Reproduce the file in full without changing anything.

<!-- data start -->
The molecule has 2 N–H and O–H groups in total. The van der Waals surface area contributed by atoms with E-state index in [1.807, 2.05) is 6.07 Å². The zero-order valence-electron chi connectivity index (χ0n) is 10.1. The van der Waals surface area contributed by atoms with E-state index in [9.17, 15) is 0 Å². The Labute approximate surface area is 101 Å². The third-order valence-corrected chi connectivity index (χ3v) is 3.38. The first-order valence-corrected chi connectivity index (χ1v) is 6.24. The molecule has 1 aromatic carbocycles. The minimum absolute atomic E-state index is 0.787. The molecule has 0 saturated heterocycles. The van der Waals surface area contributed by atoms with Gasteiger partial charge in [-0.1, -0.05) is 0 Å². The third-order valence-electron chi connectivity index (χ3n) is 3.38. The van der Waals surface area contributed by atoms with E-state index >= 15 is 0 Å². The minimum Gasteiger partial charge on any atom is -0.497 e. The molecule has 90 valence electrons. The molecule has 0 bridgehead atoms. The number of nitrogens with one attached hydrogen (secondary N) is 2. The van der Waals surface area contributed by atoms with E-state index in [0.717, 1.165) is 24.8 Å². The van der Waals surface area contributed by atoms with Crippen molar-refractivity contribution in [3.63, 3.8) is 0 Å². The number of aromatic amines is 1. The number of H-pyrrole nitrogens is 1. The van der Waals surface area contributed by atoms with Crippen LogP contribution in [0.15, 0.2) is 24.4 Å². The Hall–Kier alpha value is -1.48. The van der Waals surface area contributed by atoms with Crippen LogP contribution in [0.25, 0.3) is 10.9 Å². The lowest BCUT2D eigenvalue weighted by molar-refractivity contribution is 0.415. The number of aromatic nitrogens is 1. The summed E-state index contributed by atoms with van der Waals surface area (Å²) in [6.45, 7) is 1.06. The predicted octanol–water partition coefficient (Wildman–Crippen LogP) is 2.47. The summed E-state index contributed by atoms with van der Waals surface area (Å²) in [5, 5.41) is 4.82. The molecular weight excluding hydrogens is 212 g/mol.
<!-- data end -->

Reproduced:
The molecule has 2 N–H and O–H groups in total. The van der Waals surface area contributed by atoms with E-state index in [1.807, 2.05) is 6.07 Å². The zero-order valence-electron chi connectivity index (χ0n) is 10.1. The van der Waals surface area contributed by atoms with E-state index in [9.17, 15) is 0 Å². The Labute approximate surface area is 101 Å². The third-order valence-corrected chi connectivity index (χ3v) is 3.38. The first-order valence-corrected chi connectivity index (χ1v) is 6.24. The molecule has 1 aromatic carbocycles. The minimum absolute atomic E-state index is 0.787. The molecule has 0 saturated heterocycles. The van der Waals surface area contributed by atoms with Gasteiger partial charge in [-0.1, -0.05) is 0 Å². The third-order valence-electron chi connectivity index (χ3n) is 3.38. The van der Waals surface area contributed by atoms with E-state index >= 15 is 0 Å². The minimum Gasteiger partial charge on any atom is -0.497 e. The molecule has 90 valence electrons. The molecule has 0 bridgehead atoms. The number of nitrogens with one attached hydrogen (secondary N) is 2. The van der Waals surface area contributed by atoms with E-state index in [0.717, 1.165) is 24.8 Å². The van der Waals surface area contributed by atoms with Crippen molar-refractivity contribution in [3.63, 3.8) is 0 Å². The number of aromatic amines is 1. The number of H-pyrrole nitrogens is 1. The van der Waals surface area contributed by atoms with Crippen LogP contribution in [0.15, 0.2) is 24.4 Å². The Hall–Kier alpha value is -1.48. The van der Waals surface area contributed by atoms with Crippen LogP contribution in [0.25, 0.3) is 10.9 Å². The lowest BCUT2D eigenvalue weighted by molar-refractivity contribution is 0.415. The number of aromatic nitrogens is 1. The summed E-state index contributed by atoms with van der Waals surface area (Å²) in [6.45, 7) is 1.06. The predicted octanol–water partition coefficient (Wildman–Crippen LogP) is 2.47. The summed E-state index contributed by atoms with van der Waals surface area (Å²) in [5, 5.41) is 4.82. The molecular weight excluding hydrogens is 212 g/mol.